Appealing an IRS Decision

Tax compliance controversies can involve proposed tax assessments, tax collection or other IRS actions. While many taxpayers believe that the first decision in an IRS tax compliance matter is final, almost all decisions are subject to review by the IRS Independent Office of Appeals. This review process, however, is not automatic. Taxpayers must ask for an appeal in their case – a process known as filing a written protest. The appeals process is less formal and less costly than court proceedings and is not subject to judicial rules of evidence or procedure.

As the name implies, the Independent Office of Appeals is staffed by IRS employees who work independently of IRS tax law enforcement employees. Appeals’ mission is to resolve tax controversies without litigation on a basis which is fair and impartial to both the Government and the taxpayer and in a manner that will enhance voluntary compliance and public confidence in the integrity and efficiency of the IRS.

In many cases, an IRS employee or the employee’s manager may be unwilling or unable to consider the taxpayer’s point of view. In these cases, having someone from Appeals make a fresh and impartial review of the tax dispute can be quite beneficial. Appeals must also consider the hazards of litigation and how a court might rule in the case. Appeals frequently settles cases in order to keep cases from going to trial. These settlements typically involve IRS conceding a percentage of the proposed tax assessment, typically 40 to 60 percent.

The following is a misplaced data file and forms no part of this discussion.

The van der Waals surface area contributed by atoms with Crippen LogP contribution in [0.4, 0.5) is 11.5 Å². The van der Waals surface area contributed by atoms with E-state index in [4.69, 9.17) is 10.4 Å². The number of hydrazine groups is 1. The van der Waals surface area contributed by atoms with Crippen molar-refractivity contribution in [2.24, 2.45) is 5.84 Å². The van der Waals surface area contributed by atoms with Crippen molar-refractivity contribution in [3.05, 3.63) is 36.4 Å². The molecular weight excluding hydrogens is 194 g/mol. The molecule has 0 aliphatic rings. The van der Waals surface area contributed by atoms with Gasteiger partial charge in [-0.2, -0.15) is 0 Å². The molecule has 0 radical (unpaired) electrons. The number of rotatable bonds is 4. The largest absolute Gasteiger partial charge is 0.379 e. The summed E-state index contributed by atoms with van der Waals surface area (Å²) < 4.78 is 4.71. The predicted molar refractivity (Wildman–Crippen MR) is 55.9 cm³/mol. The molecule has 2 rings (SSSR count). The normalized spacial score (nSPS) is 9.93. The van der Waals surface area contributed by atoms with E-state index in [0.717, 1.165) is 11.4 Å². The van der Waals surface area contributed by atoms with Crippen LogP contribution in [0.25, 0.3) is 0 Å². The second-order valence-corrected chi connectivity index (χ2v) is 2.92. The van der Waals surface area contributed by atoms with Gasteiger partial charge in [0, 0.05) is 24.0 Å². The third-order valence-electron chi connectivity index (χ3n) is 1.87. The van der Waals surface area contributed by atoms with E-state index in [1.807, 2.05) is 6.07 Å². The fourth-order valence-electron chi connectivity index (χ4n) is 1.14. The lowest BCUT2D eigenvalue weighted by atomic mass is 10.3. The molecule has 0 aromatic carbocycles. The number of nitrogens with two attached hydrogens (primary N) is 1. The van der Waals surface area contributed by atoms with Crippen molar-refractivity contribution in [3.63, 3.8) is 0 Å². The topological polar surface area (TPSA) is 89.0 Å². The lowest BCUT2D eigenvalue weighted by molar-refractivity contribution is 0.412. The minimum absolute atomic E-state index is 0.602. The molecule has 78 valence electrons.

Additionally, employees in Appeals are some of the most experienced and talented IRS employees in reviewing and resolving tax law controversies. Unlike many compliance enforcement employees, Appeals employees understand that tax issues frequently involve “gray areas” of the law and therefore are generally more adept at applying professional judgment in matters involving differing interpretations of the tax law.

Learn More

Bennett Thrasher LLP has a Tax Controversy Practice that helps clients resolve IRS matters prior to the litigation stage. For more information contact James Pickett, Director of Tax Controversy, by calling 770.396.2200.